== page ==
Where are they all going? Most of them end up in Southeast Asia. China is now the largest apple-growing country in the world. In China, they really like the bright-red color of Red Delicious, so they continue to buy them up in addition to growing their own apples.

An Abundance Of Apples
There are so many apples that are so much superior. We have Gala, Jonathan, Empire, Jonagold, Rome, Granny Smith, Braeburn, Fuji, and Honeycrisp just to name a few. Heck even the Golden Delicious is a fine apple, and it is both golden and delicious. Maybe China has not tried these better-tasting varieties.

How many apple varieties are there? Some estimate there are more than 7,500 apples worldwide. Of course only a small subset of these are grown in the U.S. When I lived in the Northeast, my favorite varieties were Macoun, Cortland, and McIntosh. Those are not so available in the South, but lots of other good ones are easy to find.

Perhaps the Red Delicious was a great apple for most of the 1900s, but it’s a new generation and there are so many better varieties now. Why? Because people demanded better quality apples. In the later part of the 1900s, some great apple varieties were produced that are excellent.

Tomato growers, listen up. Let’s focus more attention on flavor and de-emphasize yield — for now.

Leave a Reply

Avatar for Matt Matt says:

This is already happening. I have sampled over 100 varieties of different tomatoes over the last five years. They are sent to my highest end restaurants for sampling by their executive chef and staff. They then report back on which tomatoes they liked the best based on taste and texture. By far, all of them-100%, have chosen cherry tomatoes over large slicers for taste. This has become so common that I now receive orders for 50-100lbs of cherry tomatoes instead of an equivalent amount of slicers. The cost on cherry’s for them is 3 to 5 times higher than an equivalent amount of slicers.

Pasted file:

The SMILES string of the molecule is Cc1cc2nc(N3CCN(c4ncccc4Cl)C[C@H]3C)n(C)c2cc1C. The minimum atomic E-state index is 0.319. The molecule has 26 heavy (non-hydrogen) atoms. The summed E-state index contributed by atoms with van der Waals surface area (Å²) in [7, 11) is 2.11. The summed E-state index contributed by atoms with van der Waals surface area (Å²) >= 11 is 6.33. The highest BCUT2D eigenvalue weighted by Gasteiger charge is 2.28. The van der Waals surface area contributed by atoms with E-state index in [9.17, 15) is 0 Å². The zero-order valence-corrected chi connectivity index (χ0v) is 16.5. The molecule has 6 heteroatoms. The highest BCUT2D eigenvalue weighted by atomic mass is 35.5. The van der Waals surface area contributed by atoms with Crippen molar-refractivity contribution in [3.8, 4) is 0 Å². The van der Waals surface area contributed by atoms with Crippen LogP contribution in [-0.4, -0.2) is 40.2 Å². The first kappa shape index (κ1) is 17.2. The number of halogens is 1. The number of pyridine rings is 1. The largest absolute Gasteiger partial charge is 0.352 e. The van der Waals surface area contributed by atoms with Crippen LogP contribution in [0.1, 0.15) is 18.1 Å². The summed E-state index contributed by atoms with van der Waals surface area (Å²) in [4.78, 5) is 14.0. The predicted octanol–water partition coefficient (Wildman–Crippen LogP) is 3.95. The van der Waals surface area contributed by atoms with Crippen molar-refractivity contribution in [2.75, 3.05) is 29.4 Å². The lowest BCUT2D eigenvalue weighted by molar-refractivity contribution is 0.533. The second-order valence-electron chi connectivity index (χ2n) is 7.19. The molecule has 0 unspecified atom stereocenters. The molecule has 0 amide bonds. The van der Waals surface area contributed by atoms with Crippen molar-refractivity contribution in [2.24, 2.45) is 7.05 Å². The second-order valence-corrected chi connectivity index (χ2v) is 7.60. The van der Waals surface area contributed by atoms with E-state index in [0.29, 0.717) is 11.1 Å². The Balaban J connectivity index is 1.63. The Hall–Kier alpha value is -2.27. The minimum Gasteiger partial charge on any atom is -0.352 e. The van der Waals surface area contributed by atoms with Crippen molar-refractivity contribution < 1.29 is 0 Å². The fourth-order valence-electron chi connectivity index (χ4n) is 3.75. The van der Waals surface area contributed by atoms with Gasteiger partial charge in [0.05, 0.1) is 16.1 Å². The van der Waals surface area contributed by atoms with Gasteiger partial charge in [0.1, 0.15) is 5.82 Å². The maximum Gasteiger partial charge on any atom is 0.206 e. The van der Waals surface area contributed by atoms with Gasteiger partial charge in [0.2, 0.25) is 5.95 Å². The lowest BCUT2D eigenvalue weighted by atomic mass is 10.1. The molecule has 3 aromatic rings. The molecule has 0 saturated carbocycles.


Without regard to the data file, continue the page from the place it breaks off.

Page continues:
They are also choosing older varieties of cherry tomatoes which they say taste better. My family also agrees. What are the two most popular varieties? Sweet Million and Sweet Gold. Both from Sakata. These varieties were actually pulled from the market about 10 years ago due to low grower interest. They are indeterminate, are not quite as uniform as most would like and don’t have the concentrated of a determinate. What they do have is amazing flavor.

We also sell many other varieties, but sweet gold and sweet million have held the flavor crown of any tomato we grow for over five years. No other tomato is rated higher by our chefs. The characteristics of these two tomatoes don’t lend them to shipping well. They have a somewhat thin skin, crack easier than most newer varieties and have a shorter shelf life. For a local grower they are a god send. You will have guaranteed customers who keep coming back. Quality has been consistent through the years as well.

Maybe breeders will eventually identify the specific genes that code for that excellent flavor, but I think it will be a while before we have the genetics that growers really like (yield, disease resistance, crack tolerance, shelf life) along with awesome flavor. Ball seed has some very promising “Heirloom Marriage” varieties that are a significant improvement on true heirlooms, but still have the flavor.

In the end I think you will see smaller breeders working on flavor first varieties since the large breeders are so far ahead on the agronomic traits.